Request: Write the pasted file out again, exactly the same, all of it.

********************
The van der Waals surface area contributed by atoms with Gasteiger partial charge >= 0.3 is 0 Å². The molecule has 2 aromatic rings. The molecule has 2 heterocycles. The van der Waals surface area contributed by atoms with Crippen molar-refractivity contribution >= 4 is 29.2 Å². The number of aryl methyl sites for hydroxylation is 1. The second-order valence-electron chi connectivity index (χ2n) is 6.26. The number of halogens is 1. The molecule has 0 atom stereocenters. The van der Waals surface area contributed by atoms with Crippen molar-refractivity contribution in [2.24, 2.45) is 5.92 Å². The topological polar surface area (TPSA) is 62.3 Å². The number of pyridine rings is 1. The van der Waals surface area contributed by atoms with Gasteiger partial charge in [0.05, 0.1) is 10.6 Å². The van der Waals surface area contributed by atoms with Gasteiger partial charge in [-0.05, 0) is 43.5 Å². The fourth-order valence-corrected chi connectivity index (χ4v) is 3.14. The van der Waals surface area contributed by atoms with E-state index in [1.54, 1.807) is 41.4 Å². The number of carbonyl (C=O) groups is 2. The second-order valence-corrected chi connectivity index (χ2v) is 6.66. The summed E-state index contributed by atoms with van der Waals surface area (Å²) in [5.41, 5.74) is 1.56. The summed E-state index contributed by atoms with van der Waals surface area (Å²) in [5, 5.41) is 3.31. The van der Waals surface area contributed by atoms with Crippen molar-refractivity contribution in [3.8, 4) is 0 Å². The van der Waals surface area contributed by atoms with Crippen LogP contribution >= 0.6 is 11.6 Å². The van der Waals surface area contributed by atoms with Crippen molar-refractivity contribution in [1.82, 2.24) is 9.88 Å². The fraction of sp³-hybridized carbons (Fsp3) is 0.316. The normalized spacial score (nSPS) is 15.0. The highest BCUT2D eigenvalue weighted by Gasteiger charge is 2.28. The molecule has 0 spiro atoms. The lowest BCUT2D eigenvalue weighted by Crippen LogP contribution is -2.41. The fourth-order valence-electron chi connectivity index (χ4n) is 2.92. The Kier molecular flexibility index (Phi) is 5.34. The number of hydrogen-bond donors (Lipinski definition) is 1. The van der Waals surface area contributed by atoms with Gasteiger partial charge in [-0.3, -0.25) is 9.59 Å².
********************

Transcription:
The van der Waals surface area contributed by atoms with Gasteiger partial charge >= 0.3 is 0 Å². The molecule has 2 aromatic rings. The molecule has 2 heterocycles. The van der Waals surface area contributed by atoms with Crippen molar-refractivity contribution >= 4 is 29.2 Å². The number of aryl methyl sites for hydroxylation is 1. The second-order valence-electron chi connectivity index (χ2n) is 6.26. The number of halogens is 1. The molecule has 0 atom stereocenters. The van der Waals surface area contributed by atoms with Crippen molar-refractivity contribution in [2.24, 2.45) is 5.92 Å². The topological polar surface area (TPSA) is 62.3 Å². The number of pyridine rings is 1. The van der Waals surface area contributed by atoms with Gasteiger partial charge in [0.05, 0.1) is 10.6 Å². The van der Waals surface area contributed by atoms with Gasteiger partial charge in [-0.05, 0) is 43.5 Å². The fourth-order valence-corrected chi connectivity index (χ4v) is 3.14. The van der Waals surface area contributed by atoms with E-state index in [1.54, 1.807) is 41.4 Å². The number of carbonyl (C=O) groups is 2. The second-order valence-corrected chi connectivity index (χ2v) is 6.66. The summed E-state index contributed by atoms with van der Waals surface area (Å²) in [5.41, 5.74) is 1.56. The summed E-state index contributed by atoms with van der Waals surface area (Å²) in [5, 5.41) is 3.31. The van der Waals surface area contributed by atoms with Crippen molar-refractivity contribution in [3.8, 4) is 0 Å². The van der Waals surface area contributed by atoms with Crippen LogP contribution >= 0.6 is 11.6 Å². The van der Waals surface area contributed by atoms with Crippen molar-refractivity contribution in [1.82, 2.24) is 9.88 Å². The fraction of sp³-hybridized carbons (Fsp3) is 0.316. The normalized spacial score (nSPS) is 15.0. The highest BCUT2D eigenvalue weighted by Gasteiger charge is 2.28. The molecule has 0 spiro atoms. The lowest BCUT2D eigenvalue weighted by Crippen LogP contribution is -2.41. The fourth-order valence-electron chi connectivity index (χ4n) is 2.92. The Kier molecular flexibility index (Phi) is 5.34. The number of hydrogen-bond donors (Lipinski definition) is 1. The van der Waals surface area contributed by atoms with Gasteiger partial charge in [-0.3, -0.25) is 9.59 Å².